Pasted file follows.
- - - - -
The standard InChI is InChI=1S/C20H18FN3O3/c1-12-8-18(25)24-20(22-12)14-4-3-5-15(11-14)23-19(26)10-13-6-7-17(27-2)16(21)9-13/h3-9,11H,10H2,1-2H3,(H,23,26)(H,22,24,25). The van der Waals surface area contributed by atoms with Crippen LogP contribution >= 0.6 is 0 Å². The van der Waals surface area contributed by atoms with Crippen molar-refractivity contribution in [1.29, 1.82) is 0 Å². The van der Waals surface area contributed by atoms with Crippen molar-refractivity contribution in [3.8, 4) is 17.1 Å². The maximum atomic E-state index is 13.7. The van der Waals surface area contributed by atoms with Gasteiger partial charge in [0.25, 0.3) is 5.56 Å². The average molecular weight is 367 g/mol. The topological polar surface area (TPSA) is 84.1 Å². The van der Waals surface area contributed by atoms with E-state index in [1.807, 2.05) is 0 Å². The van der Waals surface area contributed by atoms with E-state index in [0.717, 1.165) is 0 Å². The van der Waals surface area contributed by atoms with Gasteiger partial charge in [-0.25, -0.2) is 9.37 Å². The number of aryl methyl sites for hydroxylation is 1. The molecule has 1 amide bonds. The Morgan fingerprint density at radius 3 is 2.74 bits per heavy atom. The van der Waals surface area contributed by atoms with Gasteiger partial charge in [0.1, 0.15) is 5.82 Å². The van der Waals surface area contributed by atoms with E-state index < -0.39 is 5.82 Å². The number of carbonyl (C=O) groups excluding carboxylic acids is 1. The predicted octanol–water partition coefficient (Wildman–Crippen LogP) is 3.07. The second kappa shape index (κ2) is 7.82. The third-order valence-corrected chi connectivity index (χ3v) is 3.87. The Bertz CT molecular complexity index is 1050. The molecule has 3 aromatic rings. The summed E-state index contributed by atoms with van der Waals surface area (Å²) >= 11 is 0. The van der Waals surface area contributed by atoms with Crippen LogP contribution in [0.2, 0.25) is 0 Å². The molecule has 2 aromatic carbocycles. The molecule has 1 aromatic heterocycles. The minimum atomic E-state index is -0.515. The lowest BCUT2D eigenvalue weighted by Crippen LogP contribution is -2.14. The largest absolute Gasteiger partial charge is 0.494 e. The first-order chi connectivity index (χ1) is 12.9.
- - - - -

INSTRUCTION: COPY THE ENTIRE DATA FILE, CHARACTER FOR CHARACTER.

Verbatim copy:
The standard InChI is InChI=1S/C20H18FN3O3/c1-12-8-18(25)24-20(22-12)14-4-3-5-15(11-14)23-19(26)10-13-6-7-17(27-2)16(21)9-13/h3-9,11H,10H2,1-2H3,(H,23,26)(H,22,24,25). The van der Waals surface area contributed by atoms with Crippen LogP contribution >= 0.6 is 0 Å². The van der Waals surface area contributed by atoms with Crippen molar-refractivity contribution in [1.29, 1.82) is 0 Å². The van der Waals surface area contributed by atoms with Crippen molar-refractivity contribution in [3.8, 4) is 17.1 Å². The maximum atomic E-state index is 13.7. The van der Waals surface area contributed by atoms with Gasteiger partial charge in [0.25, 0.3) is 5.56 Å². The average molecular weight is 367 g/mol. The topological polar surface area (TPSA) is 84.1 Å². The van der Waals surface area contributed by atoms with E-state index in [1.807, 2.05) is 0 Å². The van der Waals surface area contributed by atoms with E-state index in [0.717, 1.165) is 0 Å². The van der Waals surface area contributed by atoms with Gasteiger partial charge in [-0.25, -0.2) is 9.37 Å². The number of aryl methyl sites for hydroxylation is 1. The molecule has 1 amide bonds. The Morgan fingerprint density at radius 3 is 2.74 bits per heavy atom. The van der Waals surface area contributed by atoms with Gasteiger partial charge in [0.1, 0.15) is 5.82 Å². The van der Waals surface area contributed by atoms with E-state index < -0.39 is 5.82 Å². The number of carbonyl (C=O) groups excluding carboxylic acids is 1. The predicted octanol–water partition coefficient (Wildman–Crippen LogP) is 3.07. The second kappa shape index (κ2) is 7.82. The third-order valence-corrected chi connectivity index (χ3v) is 3.87. The Bertz CT molecular complexity index is 1050. The molecule has 3 aromatic rings. The summed E-state index contributed by atoms with van der Waals surface area (Å²) >= 11 is 0. The van der Waals surface area contributed by atoms with Crippen LogP contribution in [0.2, 0.25) is 0 Å². The molecule has 2 aromatic carbocycles. The molecule has 1 aromatic heterocycles. The minimum atomic E-state index is -0.515. The lowest BCUT2D eigenvalue weighted by Crippen LogP contribution is -2.14. The largest absolute Gasteiger partial charge is 0.494 e. The first-order chi connectivity index (χ1) is 12.9.